Look on that picture, and on this: Seven youngsters, smiling, serious, full of hope, eager to get on with their lives and better themselves, without forgetting who they are and where they came from. One aspires to join the FBI. Two plan to become actors. One is already a recorded hip-hop artist. One studies accounting. One speaks four languages and is learning two more. Another, fascinated by ASL, means to become an interpreter for the deaf. I am happy to know these people. My father, who came over on the boat from Lithuania at age 11, in 1922, and learned English from the Tin Pan Alley songs with which, decades later, he sang me to sleep, would have been happy to know them, too. The America I live in is proud of them. That other America, which currently rules Washington, may be less so, but we can change that. “I don’t always feel like an American,” one of the kids says, “but I do feel like a New Yorker.” In that spirit, let me introduce my new friends to you: Edwin Aguila, Monica Victoria Tatacoya Castañeda, Syl (Andrea) Egerton, Mohammad Murtaza, De-Andra Pryce, Porscha Polkahontis Rippy, and Rafael Rosario. They’re worth knowing.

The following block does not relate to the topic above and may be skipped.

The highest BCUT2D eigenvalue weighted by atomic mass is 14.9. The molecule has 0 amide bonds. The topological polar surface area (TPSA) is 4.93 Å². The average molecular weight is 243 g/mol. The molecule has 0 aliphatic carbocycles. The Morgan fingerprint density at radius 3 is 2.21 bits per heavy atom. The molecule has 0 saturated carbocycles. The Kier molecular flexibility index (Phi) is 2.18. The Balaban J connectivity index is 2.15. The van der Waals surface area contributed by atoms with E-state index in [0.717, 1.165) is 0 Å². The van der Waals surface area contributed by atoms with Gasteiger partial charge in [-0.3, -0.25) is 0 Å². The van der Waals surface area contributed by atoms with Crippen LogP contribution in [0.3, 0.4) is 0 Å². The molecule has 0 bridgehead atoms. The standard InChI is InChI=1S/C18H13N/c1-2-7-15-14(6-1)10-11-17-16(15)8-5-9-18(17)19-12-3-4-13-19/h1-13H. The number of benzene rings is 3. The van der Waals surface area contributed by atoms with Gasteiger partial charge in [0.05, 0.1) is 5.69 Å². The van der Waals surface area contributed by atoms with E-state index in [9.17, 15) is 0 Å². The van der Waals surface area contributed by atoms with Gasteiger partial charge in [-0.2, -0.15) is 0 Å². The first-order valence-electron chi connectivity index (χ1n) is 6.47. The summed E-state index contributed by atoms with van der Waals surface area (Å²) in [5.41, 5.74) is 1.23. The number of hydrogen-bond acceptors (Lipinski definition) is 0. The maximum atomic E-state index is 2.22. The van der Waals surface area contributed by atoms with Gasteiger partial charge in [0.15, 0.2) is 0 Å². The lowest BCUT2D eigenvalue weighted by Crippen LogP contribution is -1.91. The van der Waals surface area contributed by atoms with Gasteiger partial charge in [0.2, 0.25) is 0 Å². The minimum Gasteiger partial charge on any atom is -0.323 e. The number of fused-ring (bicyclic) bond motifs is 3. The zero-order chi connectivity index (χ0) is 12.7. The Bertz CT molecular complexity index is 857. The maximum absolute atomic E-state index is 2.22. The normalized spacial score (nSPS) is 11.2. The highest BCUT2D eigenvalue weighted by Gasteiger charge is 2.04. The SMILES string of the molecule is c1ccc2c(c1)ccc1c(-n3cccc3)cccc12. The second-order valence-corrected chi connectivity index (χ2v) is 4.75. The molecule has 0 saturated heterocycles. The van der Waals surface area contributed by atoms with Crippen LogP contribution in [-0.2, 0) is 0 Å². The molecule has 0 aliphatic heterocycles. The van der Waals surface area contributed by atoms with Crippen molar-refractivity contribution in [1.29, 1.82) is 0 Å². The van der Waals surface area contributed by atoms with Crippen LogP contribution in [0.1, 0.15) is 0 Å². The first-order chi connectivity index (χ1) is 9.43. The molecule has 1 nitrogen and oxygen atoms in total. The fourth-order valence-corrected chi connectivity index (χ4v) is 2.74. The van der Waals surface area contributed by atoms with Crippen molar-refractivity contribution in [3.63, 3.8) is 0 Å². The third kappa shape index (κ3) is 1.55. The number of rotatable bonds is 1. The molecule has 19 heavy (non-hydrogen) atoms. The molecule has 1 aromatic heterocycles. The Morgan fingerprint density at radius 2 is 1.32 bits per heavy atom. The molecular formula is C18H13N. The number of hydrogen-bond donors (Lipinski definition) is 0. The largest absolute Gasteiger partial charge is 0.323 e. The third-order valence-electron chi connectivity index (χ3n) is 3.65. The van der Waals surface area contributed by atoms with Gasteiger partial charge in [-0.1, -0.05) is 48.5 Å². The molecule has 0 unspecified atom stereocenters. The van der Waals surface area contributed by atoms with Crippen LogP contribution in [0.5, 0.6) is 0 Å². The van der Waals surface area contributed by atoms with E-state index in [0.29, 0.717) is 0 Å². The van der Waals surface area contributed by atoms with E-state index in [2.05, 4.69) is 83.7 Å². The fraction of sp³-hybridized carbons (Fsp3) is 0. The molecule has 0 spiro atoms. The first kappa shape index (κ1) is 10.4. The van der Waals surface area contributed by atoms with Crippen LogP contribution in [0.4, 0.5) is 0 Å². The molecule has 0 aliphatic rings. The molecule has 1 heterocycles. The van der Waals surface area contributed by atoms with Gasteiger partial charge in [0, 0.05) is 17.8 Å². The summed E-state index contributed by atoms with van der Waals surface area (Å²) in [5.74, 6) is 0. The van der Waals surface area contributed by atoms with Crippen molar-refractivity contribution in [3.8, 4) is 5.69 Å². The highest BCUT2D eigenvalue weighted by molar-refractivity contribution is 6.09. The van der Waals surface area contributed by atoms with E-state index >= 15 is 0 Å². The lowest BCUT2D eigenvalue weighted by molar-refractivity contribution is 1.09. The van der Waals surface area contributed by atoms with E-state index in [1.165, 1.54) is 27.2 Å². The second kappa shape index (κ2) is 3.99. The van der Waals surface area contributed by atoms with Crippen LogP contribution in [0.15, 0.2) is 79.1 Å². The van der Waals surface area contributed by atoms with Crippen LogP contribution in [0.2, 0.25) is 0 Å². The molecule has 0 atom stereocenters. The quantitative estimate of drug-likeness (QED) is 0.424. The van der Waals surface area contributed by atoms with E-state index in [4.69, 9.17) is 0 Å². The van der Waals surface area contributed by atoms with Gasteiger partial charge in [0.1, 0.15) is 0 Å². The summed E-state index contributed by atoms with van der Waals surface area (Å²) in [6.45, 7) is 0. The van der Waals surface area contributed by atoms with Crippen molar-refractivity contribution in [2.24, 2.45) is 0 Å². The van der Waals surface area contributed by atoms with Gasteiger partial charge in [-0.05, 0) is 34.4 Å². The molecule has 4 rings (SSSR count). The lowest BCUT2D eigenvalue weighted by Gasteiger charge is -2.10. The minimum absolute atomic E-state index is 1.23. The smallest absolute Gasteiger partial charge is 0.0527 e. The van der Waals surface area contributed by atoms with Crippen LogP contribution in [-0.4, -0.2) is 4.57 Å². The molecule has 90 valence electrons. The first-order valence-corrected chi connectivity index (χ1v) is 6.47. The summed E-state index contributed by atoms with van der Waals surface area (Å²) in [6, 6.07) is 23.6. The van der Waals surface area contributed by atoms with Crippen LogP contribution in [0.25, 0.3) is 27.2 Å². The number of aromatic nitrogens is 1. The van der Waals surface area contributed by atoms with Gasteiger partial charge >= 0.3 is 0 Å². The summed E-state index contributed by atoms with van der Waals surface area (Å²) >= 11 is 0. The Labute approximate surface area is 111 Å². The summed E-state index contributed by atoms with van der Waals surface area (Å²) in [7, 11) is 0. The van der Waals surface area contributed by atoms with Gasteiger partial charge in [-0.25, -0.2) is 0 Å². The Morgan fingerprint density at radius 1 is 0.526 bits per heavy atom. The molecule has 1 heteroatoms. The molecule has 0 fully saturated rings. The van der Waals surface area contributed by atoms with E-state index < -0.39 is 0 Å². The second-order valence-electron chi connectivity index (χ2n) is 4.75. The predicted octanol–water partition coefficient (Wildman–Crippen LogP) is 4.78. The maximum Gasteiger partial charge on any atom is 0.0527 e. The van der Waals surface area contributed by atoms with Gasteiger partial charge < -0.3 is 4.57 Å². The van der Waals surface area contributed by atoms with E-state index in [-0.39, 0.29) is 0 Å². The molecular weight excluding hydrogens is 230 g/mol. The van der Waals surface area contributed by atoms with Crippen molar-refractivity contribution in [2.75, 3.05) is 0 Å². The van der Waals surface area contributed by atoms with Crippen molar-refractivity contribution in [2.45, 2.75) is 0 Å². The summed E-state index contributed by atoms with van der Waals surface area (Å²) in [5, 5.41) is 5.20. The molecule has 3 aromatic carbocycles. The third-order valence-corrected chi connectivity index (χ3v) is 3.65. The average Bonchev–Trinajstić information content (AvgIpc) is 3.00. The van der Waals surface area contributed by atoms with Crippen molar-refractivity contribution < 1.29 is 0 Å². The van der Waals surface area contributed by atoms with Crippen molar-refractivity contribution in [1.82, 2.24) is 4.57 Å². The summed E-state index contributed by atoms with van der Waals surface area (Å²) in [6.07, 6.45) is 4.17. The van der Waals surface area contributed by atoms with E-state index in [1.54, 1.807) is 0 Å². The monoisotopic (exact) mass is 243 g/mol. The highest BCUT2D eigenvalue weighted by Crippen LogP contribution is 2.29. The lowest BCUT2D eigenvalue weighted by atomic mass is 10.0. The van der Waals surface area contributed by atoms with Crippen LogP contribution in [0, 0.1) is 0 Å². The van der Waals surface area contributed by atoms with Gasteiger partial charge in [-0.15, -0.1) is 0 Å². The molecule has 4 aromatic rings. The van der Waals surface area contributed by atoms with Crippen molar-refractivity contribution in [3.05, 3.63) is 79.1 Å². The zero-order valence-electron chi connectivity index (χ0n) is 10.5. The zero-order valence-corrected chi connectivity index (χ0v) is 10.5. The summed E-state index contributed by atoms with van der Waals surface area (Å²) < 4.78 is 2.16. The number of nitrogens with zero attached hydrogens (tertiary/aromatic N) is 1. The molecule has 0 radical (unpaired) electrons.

This article from the Village Voice Archive was posted on January 20, 2018